Adding Obj-C Prefix to a Swift Class for Interoperability

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Apple has provided a tonne of documentation on using Swift and Objective C in the same project, however this issue had me very confused for a while.

I wanted my nice, clean, prefixless Swift class to be used in my Objective C code, but I wanted a prefix to keep in line with Obj-C best practices.

The Apple docs state:

Swift also provides a variant of the @objc attribute that allows you to specify name for your symbol in Objective-C.

and provide the following example:

class Белка {
    init (имя: String) { /*...*/ }
    func прячьОрехи(Int, вДереве: Дерево) { /*...*/ }

#The Problem

I specified my nice prefix as suggested in the @objc tag.

class DeleteCell {

However my Objective C code couldn’t seem to find the prefixed class, and insisted I use DeleteCell as the class name.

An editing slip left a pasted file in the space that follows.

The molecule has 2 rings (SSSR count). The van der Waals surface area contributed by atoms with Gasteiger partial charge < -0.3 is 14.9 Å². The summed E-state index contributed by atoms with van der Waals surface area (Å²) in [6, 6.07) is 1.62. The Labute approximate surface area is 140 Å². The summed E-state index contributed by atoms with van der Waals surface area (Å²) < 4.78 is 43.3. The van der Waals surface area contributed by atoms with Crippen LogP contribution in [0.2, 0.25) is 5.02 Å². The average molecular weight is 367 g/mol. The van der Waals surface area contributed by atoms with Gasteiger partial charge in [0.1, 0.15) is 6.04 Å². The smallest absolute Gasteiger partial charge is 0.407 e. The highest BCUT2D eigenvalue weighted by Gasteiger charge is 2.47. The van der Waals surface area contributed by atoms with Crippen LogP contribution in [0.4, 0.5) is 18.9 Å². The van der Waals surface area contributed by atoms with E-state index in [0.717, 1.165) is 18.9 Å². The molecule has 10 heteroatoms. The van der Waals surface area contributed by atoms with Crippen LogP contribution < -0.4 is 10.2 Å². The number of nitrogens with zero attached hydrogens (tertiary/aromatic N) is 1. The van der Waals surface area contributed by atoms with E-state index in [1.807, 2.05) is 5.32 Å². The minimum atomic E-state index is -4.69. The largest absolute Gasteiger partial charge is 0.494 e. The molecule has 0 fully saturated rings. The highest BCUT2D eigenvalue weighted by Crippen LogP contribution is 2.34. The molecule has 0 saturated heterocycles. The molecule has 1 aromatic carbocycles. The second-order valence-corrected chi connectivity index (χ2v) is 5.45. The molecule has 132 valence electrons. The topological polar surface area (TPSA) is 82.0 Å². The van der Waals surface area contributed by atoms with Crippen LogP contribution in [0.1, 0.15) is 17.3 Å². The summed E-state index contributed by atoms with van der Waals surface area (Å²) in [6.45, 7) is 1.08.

Looking at the generated ModuleName-Swift.h header file, the generated Obj-C header is as follows:

@interface DeleteCell : UITableViewCell
- (instancetype)initWithStyle:(UITableViewCellStyle)style reuseIdentifier:(NSString *)reuseIdentifier OBJC_DESIGNATED_INITIALIZER;
- (instancetype)initWithCoder:(NSCoder *)aDecoder OBJC_DESIGNATED_INITIALIZER;

#The Solution

Well, it’s not so much of a solution, but an answer.

I used the suggested DeleteCell class name in my Objective C code, and built and ran the project. I then set a breakpoint in the debugger and inspected the cell after it was created, which showed the following:

(lldb) po cell
<PHDeleteCell: 0x7fa81a74ad10; baseClass = UITableViewCell; frame = (0 374.13; 375 49); autoresize = W; layer = <CALayer: 0x7fa81a74d9d0>>

Turns out, that at runtime the class prefix is used.

Which means I should use the prefixless class name in my Objective C code, and don’t have to worry about a conflict.